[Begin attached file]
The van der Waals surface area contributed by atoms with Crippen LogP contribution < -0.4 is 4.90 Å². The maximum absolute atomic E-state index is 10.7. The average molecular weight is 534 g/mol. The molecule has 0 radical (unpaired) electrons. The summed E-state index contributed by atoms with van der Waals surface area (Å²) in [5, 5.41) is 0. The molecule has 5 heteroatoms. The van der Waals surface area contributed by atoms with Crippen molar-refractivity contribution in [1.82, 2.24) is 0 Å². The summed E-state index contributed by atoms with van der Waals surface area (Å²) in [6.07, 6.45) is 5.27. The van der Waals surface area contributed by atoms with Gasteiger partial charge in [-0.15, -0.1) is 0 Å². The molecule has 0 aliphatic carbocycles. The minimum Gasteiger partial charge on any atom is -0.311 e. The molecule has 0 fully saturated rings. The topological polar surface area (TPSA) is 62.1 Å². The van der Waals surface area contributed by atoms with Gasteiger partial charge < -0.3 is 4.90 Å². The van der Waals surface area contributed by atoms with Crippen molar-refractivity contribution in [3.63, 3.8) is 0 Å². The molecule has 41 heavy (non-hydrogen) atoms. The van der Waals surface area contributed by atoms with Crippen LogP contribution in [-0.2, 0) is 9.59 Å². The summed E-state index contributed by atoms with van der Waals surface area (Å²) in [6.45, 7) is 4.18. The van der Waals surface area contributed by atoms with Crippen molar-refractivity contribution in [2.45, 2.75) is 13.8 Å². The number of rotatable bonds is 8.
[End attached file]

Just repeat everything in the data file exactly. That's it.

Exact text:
The van der Waals surface area contributed by atoms with Crippen LogP contribution < -0.4 is 4.90 Å². The maximum absolute atomic E-state index is 10.7. The average molecular weight is 534 g/mol. The molecule has 0 radical (unpaired) electrons. The summed E-state index contributed by atoms with van der Waals surface area (Å²) in [5, 5.41) is 0. The molecule has 5 heteroatoms. The van der Waals surface area contributed by atoms with Crippen molar-refractivity contribution in [1.82, 2.24) is 0 Å². The summed E-state index contributed by atoms with van der Waals surface area (Å²) in [6.07, 6.45) is 5.27. The van der Waals surface area contributed by atoms with Gasteiger partial charge in [-0.15, -0.1) is 0 Å². The molecule has 0 aliphatic carbocycles. The minimum Gasteiger partial charge on any atom is -0.311 e. The molecule has 0 fully saturated rings. The topological polar surface area (TPSA) is 62.1 Å². The van der Waals surface area contributed by atoms with Gasteiger partial charge < -0.3 is 4.90 Å². The van der Waals surface area contributed by atoms with Crippen molar-refractivity contribution in [3.63, 3.8) is 0 Å². The molecule has 41 heavy (non-hydrogen) atoms. The van der Waals surface area contributed by atoms with Crippen LogP contribution in [-0.2, 0) is 9.59 Å². The summed E-state index contributed by atoms with van der Waals surface area (Å²) in [6.45, 7) is 4.18. The van der Waals surface area contributed by atoms with Crippen molar-refractivity contribution in [2.45, 2.75) is 13.8 Å². The number of rotatable bonds is 8.